Whether you are replacing your bathtub or have a drain fitting that is leaking or anything else in between, you will need to remove the tub drain in its entirety to get the job done. In this article we will discuss the tools you will need and the process for removing your tub drain. Let’s get started.

About the Drain

The drain fitting is a metal piece with a flange on the top that rests on the bottom of the tub and threads around the outside. These threads screw the drain fitting into the top portion of the pipe that connects to the drainpipe assembly.

Inside most of these fittings in a set of metal crossbars that prevent large objects from being washed down the drain. The crossbars are what you will grab hold of with your tools to remove the drain. Note that if you do not have these crossbars, you will need a different tool than what is discussed here. This tool is called a drain extractor and can be picked up at your local hardware store. However, once the extractor is set in place, the removal process is essentially the same.


Before you get started, you will need to gather your tools. You will need:

  1. Small flathead screwdriver
  2. Plug Wrench (or drain extractor)
  3. Adjustable Wrench
  4. Locking Needle-Nose Pliers
  5. Standard Pliers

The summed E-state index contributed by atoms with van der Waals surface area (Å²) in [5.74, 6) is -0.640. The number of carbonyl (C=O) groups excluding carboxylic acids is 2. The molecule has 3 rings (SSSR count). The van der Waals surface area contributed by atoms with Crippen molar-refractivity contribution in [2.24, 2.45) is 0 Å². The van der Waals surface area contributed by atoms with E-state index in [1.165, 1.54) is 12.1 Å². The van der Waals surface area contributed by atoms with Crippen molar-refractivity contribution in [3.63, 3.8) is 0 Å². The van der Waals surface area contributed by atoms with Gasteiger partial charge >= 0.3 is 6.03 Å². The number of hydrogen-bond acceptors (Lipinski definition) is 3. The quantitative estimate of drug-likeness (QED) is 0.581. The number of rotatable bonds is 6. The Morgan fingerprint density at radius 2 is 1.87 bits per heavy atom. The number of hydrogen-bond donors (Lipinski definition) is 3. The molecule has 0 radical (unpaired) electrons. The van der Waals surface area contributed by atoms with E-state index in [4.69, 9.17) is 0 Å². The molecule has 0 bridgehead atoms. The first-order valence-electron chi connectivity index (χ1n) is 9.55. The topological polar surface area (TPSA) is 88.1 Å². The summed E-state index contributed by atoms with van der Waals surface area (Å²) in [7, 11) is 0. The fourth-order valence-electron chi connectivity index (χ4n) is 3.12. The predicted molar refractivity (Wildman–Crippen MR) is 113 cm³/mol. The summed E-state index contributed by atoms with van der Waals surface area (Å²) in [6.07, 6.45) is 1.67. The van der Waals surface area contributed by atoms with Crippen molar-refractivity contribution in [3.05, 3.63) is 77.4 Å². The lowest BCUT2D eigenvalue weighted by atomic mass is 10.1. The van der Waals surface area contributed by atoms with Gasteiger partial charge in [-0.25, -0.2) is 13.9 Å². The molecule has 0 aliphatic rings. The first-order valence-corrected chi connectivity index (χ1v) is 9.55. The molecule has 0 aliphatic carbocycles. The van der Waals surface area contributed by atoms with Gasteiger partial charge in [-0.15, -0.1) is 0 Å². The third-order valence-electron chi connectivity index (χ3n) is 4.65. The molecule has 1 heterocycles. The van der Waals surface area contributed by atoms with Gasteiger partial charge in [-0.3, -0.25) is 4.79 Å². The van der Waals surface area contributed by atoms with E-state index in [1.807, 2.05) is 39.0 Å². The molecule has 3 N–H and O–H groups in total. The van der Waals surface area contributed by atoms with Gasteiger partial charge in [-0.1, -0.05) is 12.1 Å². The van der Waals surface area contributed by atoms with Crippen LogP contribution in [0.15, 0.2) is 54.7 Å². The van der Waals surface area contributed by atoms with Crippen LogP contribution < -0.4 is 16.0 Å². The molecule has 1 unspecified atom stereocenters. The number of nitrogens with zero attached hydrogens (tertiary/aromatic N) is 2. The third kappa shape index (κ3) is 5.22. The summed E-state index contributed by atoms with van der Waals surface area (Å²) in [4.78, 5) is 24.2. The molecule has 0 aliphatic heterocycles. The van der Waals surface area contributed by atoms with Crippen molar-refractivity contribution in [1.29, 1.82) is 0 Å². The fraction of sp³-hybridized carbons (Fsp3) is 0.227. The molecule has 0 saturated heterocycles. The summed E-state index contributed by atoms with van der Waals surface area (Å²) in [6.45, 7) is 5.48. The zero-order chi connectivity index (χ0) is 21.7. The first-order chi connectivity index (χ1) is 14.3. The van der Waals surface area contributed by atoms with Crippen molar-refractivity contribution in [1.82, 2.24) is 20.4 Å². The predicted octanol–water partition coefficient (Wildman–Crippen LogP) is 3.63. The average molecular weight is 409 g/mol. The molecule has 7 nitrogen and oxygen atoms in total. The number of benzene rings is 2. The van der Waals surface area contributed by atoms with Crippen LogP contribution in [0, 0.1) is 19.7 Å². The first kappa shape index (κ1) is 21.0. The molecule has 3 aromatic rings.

6. Cleaning Rag

Removing the Drain

Firstly, remove the screen or stopper from the drain. If the drain has a screen, you can usually easily lift it from the side with the edge of a flathead screwdriver. If there is no screen, then you most likely have a stopper in the drain opening. How you remove the stopper depends on the type. Most stoppers can either be unscrewed themselves or with a setscrew. However, stoppers that operate on a lever require a little more effort. You will need to detach the metal rocker arm that extends into the drainpipe with the flathead screwdriver, then carefully remove the stopper and rocker arm from the drain.

In the plug wrench (or drain extractor) into the drain opening carefully lining up the wrench tines with the crossbar arms.

Use the wrench to unscrew drain. Now is the time to remember: righty-tighty, lefty-loosey. Unscrew the drain all the way, you can continue by hand once the drain is loose enough.

Using your locking needle-nose pliers, grab ahold of the crossbars of the drain and clamp down.

You may need to use a pair of regular pliers to grip the licking pliers so that you do not accidentally unlock the grip on the locking pliers. Slowly and carefully lift the drain out of the pipe.

After the drain is removed, use the edge of your flathead screwdriver and your cleaning rag to remove any remnants of plumber’s putty that may be around the drain opening.

Now that your old drain is out, you can move on to the next step of your project, whether it is cleaning the drain or replacing it all together or even removing the tub to replace it as well.